Next week, I have an opportunity to present my work in a short five-minute/1 slide format, and next month I am competing in the UCI Grad Slam (basically, a Three Minute Thesis challenge). These short presentations are supposed to capture the essence of my project, my approach, and my contribution with minimal fuss. And to be honest? These kinds of presentations are some of the hardest to nail down. If you’ve ever done a “lightning talk” or a pechakucha (its Japanese equivalent), you might know what I mean. We live and breath our research, shouldn’t this kind of thing be easier?
But in the time between undergraduate and graduate school, “short” presentations balloon in length in the Humanities: the 10 – 15 minute seminar presentation, the 15-30 minute conference paper, the 50 minute – 2 hour lecture, etc. Your written work also expands proportionally eventually leading to the 200+ page dissertation. Opposite of what we encourage in an undergraduate setting (a streamlined talk that hits the major points without too much fluff or distraction), graduate students constantly fear running out of time at conferences, and professors expertly squeeze final remarks out of that last two minutes of lecture. It is frustrating to be constrained by time and/or word limits when we have so much to say!
I feel like the eve before your first conference, and even more so as you enter the job market, you start learning the importance of the “elevator talk” or the “elevator speech”: explaining your (jargon-free) research and its importance to someone in 30-60 seconds. You want to be dynamic, engaging, and informative to draw people in, not shut them out. But doing this effectively is a tough task, and one that I think all graduate students, irrespective of discipline, need more practice doing. We already practice it in writing (via the abstract), but we need more opportunities to “talk” our project through in various lengths and various degrees of formality.
I bumbled into an old article from 1999 titled “Making Science Understandable to a Broad Audience” (which is amazingly dated by the lingo — overhead transparencies anyone?), but Richard Reis makes a great point about having graduate students practice and master their “elevator talk,” “hallway talk,” “office talk,” and “guest lecture.” Let’s face it: (most) of us plain suck at boiling down the complexities of our work for non-specialists. We need to “teach” our projects, not just state them, and this practice is important in BOTH the Sciences and the Humanities. I’m excited to see Three Minute Thesis competitions emerge worldwide over the last 7 years (the first competition was in 2008), and hope that this is a trend that will continue, but I also think that this kind of exercise is useful even without the competitive component.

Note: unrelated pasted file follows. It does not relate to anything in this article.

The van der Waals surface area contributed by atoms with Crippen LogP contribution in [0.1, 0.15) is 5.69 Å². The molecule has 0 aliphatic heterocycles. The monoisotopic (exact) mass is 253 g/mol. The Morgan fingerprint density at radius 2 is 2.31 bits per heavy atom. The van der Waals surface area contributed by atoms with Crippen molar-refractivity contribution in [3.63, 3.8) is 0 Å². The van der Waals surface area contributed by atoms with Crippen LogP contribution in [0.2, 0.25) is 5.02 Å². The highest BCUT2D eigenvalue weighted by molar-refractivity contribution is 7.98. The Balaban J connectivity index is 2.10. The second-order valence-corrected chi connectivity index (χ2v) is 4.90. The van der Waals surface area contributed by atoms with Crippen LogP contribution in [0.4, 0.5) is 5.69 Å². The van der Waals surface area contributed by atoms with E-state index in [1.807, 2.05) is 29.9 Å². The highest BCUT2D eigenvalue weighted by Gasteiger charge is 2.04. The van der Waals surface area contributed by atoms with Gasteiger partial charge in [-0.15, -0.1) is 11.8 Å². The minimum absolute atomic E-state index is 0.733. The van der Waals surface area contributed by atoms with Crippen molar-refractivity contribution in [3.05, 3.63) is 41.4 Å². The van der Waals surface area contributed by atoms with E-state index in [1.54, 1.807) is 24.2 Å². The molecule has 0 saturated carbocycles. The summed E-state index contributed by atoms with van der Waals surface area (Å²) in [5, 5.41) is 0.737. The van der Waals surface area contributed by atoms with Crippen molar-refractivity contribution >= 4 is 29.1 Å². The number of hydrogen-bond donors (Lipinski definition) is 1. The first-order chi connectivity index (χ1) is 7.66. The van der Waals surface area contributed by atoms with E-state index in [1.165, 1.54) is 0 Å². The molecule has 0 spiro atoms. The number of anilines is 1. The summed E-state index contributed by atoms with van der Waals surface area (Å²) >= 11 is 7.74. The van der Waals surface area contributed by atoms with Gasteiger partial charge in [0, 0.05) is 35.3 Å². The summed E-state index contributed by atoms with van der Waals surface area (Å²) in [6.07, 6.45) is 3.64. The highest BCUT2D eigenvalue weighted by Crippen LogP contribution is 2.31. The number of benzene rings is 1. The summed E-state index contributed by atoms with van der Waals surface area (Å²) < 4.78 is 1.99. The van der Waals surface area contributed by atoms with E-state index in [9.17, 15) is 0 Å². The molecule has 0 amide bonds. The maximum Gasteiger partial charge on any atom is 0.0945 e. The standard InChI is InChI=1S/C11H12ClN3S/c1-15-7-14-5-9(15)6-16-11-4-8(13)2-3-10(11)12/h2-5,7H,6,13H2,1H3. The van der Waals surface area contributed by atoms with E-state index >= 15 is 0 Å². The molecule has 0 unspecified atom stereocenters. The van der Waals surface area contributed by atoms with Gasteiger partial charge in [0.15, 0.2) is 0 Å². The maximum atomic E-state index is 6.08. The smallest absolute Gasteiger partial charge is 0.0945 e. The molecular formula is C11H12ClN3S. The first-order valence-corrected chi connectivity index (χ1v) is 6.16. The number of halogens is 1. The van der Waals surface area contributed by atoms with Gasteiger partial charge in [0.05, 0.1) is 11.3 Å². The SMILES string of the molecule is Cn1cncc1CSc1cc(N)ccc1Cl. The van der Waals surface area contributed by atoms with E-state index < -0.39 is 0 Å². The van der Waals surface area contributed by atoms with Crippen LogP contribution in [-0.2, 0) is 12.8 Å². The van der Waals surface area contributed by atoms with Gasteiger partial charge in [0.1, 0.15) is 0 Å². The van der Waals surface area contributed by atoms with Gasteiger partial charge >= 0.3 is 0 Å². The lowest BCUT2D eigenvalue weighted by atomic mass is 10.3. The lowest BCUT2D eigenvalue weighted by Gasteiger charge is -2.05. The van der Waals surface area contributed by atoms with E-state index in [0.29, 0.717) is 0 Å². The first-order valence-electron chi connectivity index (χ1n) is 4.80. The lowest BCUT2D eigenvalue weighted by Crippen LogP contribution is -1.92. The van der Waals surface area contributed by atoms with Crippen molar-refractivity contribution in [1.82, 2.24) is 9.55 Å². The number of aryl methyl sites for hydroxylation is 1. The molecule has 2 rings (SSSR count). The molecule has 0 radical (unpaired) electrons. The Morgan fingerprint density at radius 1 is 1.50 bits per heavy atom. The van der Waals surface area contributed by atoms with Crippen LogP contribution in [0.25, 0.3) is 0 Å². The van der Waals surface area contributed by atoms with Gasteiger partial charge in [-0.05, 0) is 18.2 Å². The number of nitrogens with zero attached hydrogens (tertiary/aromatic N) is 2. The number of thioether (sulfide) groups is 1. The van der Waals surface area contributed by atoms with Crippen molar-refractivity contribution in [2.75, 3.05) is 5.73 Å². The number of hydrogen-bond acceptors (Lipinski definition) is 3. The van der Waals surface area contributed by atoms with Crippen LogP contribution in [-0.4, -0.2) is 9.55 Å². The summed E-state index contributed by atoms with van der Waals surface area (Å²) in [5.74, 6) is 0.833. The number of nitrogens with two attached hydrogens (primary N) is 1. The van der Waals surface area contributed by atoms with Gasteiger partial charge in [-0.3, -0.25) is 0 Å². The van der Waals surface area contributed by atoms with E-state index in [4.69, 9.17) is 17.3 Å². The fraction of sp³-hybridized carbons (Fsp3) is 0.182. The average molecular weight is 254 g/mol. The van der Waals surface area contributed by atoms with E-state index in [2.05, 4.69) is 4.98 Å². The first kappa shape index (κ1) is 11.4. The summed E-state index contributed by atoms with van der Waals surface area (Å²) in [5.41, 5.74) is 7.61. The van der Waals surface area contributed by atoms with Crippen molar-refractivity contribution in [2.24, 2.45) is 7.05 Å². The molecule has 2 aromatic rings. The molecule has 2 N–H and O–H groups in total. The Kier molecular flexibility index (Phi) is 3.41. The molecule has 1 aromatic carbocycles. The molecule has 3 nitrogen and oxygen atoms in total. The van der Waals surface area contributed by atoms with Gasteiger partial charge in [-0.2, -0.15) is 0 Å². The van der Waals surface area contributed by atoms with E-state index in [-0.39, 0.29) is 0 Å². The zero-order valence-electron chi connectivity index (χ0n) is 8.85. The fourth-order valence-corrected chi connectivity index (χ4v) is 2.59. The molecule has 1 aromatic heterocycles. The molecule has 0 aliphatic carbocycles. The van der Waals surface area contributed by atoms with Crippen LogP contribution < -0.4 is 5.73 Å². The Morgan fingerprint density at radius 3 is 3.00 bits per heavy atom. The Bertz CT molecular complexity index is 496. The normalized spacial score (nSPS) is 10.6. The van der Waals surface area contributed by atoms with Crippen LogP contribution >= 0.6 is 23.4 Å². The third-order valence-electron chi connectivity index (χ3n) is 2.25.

The value is definitely there, as mastering just this one skill helps you to connect with people from a variety of disciplines. I would love to see more professional conferences that integrate these short-format, exciting, fast-paced blurbs of our research agendas, because I think it helps us understand and distill our own importance as scholars more so than the conference paper or guest lecture. I know that the New Media Caucus has been doing them at the College Art Association for a few years now. For example, in addition to formal 3-5 paper panels, there could be a session of 6-7 minute lighting talks by graduate students and do 8-10 of them rapid-fire. Then, have an open networking meet-and-greet session afterwards where people can drink coffee, ask questions, exchange e-mails, and create those important connections to faculty and peers across fields.
Alternatively, I think embracing the competitive aspects could also be fun in an undergraduate class. Have students create 3 minute presentations and then pick their favorites by secret ballot at the end. In my course on Japanese popular culture, we had a miniature film festival with videos they created on Mozilla Popcorn Maker. Although I evaluated their projects for a grade, students also judged them in various categories to determine whose video was the most effective at teaching their lesson, the funniest, the most creative, etc. It was fun, and they really embraced the spirit of the assignment, which got them thinking critically about their own work. Couldn’t this be replicated with a version of the three minute thesis?
I see real value in my project, but there are occasions when I really do believe that more can be said with less! There is an art to brevity (something that I just failed at with this post!)
(Images by PHD Comics)